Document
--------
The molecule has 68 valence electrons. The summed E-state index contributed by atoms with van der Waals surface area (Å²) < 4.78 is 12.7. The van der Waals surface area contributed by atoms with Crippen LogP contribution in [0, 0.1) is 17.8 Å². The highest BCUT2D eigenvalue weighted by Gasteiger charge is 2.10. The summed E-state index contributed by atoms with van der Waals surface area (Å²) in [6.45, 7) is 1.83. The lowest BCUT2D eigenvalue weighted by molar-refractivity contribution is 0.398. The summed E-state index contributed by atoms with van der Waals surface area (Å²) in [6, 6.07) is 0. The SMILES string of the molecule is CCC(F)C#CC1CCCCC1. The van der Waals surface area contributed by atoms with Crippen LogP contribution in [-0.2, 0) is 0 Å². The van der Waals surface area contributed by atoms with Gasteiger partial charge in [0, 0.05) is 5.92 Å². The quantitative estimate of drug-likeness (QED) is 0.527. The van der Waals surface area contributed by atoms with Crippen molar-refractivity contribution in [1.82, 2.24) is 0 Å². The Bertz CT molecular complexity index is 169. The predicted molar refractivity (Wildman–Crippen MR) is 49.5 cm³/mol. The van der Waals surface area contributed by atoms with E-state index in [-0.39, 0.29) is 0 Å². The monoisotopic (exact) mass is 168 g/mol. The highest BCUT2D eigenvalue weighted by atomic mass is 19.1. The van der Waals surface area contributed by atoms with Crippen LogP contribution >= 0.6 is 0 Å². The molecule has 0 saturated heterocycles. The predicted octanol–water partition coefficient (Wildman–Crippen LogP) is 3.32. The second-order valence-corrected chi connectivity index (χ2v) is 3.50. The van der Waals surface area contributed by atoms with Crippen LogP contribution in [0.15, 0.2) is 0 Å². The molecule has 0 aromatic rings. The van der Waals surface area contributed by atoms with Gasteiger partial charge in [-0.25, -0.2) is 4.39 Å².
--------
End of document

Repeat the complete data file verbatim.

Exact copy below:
The molecule has 68 valence electrons. The summed E-state index contributed by atoms with van der Waals surface area (Å²) < 4.78 is 12.7. The van der Waals surface area contributed by atoms with Crippen LogP contribution in [0, 0.1) is 17.8 Å². The highest BCUT2D eigenvalue weighted by Gasteiger charge is 2.10. The summed E-state index contributed by atoms with van der Waals surface area (Å²) in [6.45, 7) is 1.83. The lowest BCUT2D eigenvalue weighted by molar-refractivity contribution is 0.398. The summed E-state index contributed by atoms with van der Waals surface area (Å²) in [6, 6.07) is 0. The SMILES string of the molecule is CCC(F)C#CC1CCCCC1. The van der Waals surface area contributed by atoms with Crippen LogP contribution in [-0.2, 0) is 0 Å². The van der Waals surface area contributed by atoms with Gasteiger partial charge in [0, 0.05) is 5.92 Å². The quantitative estimate of drug-likeness (QED) is 0.527. The van der Waals surface area contributed by atoms with Crippen molar-refractivity contribution in [1.82, 2.24) is 0 Å². The Bertz CT molecular complexity index is 169. The predicted molar refractivity (Wildman–Crippen MR) is 49.5 cm³/mol. The van der Waals surface area contributed by atoms with E-state index in [-0.39, 0.29) is 0 Å². The monoisotopic (exact) mass is 168 g/mol. The highest BCUT2D eigenvalue weighted by atomic mass is 19.1. The van der Waals surface area contributed by atoms with Crippen LogP contribution >= 0.6 is 0 Å². The molecule has 0 saturated heterocycles. The predicted octanol–water partition coefficient (Wildman–Crippen LogP) is 3.32. The second-order valence-corrected chi connectivity index (χ2v) is 3.50. The van der Waals surface area contributed by atoms with Crippen LogP contribution in [0.15, 0.2) is 0 Å². The molecule has 0 aromatic rings. The van der Waals surface area contributed by atoms with Gasteiger partial charge in [-0.25, -0.2) is 4.39 Å².